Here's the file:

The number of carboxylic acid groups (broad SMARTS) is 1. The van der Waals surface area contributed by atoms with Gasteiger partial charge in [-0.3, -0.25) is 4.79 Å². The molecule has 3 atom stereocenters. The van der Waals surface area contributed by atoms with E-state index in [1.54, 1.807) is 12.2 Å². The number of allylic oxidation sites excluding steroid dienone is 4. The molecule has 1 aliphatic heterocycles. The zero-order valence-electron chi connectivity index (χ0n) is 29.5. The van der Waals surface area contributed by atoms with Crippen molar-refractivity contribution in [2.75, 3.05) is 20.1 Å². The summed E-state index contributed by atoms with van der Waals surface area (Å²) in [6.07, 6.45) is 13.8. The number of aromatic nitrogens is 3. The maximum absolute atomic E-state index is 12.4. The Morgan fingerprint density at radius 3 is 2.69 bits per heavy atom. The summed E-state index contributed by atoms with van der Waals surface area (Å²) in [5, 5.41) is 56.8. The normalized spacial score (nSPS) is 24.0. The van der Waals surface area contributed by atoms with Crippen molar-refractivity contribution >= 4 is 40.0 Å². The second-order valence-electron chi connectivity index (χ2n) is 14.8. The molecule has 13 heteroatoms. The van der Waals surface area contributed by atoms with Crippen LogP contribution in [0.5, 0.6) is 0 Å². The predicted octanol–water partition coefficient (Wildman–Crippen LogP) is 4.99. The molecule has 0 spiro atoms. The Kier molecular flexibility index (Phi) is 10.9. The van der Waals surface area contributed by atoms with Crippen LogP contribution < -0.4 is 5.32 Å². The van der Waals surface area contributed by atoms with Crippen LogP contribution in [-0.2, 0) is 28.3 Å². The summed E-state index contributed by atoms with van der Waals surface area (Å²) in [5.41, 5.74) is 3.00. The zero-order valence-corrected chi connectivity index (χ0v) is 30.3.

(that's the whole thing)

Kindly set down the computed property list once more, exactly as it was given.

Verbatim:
The number of carboxylic acid groups (broad SMARTS) is 1. The van der Waals surface area contributed by atoms with Gasteiger partial charge in [-0.3, -0.25) is 4.79 Å². The molecule has 3 atom stereocenters. The van der Waals surface area contributed by atoms with E-state index in [1.54, 1.807) is 12.2 Å². The number of allylic oxidation sites excluding steroid dienone is 4. The molecule has 1 aliphatic heterocycles. The zero-order valence-electron chi connectivity index (χ0n) is 29.5. The van der Waals surface area contributed by atoms with Crippen molar-refractivity contribution in [2.75, 3.05) is 20.1 Å². The summed E-state index contributed by atoms with van der Waals surface area (Å²) in [6.07, 6.45) is 13.8. The number of aromatic nitrogens is 3. The maximum absolute atomic E-state index is 12.4. The Morgan fingerprint density at radius 3 is 2.69 bits per heavy atom. The summed E-state index contributed by atoms with van der Waals surface area (Å²) in [5, 5.41) is 56.8. The normalized spacial score (nSPS) is 24.0. The van der Waals surface area contributed by atoms with Crippen molar-refractivity contribution >= 4 is 40.0 Å². The second-order valence-electron chi connectivity index (χ2n) is 14.8. The molecule has 13 heteroatoms. The van der Waals surface area contributed by atoms with Crippen LogP contribution in [0.5, 0.6) is 0 Å². The predicted octanol–water partition coefficient (Wildman–Crippen LogP) is 4.99. The molecule has 0 spiro atoms. The Kier molecular flexibility index (Phi) is 10.9. The van der Waals surface area contributed by atoms with Crippen LogP contribution < -0.4 is 5.32 Å². The van der Waals surface area contributed by atoms with Crippen LogP contribution in [-0.2, 0) is 28.3 Å². The summed E-state index contributed by atoms with van der Waals surface area (Å²) in [5.41, 5.74) is 3.00. The zero-order valence-corrected chi connectivity index (χ0v) is 30.3.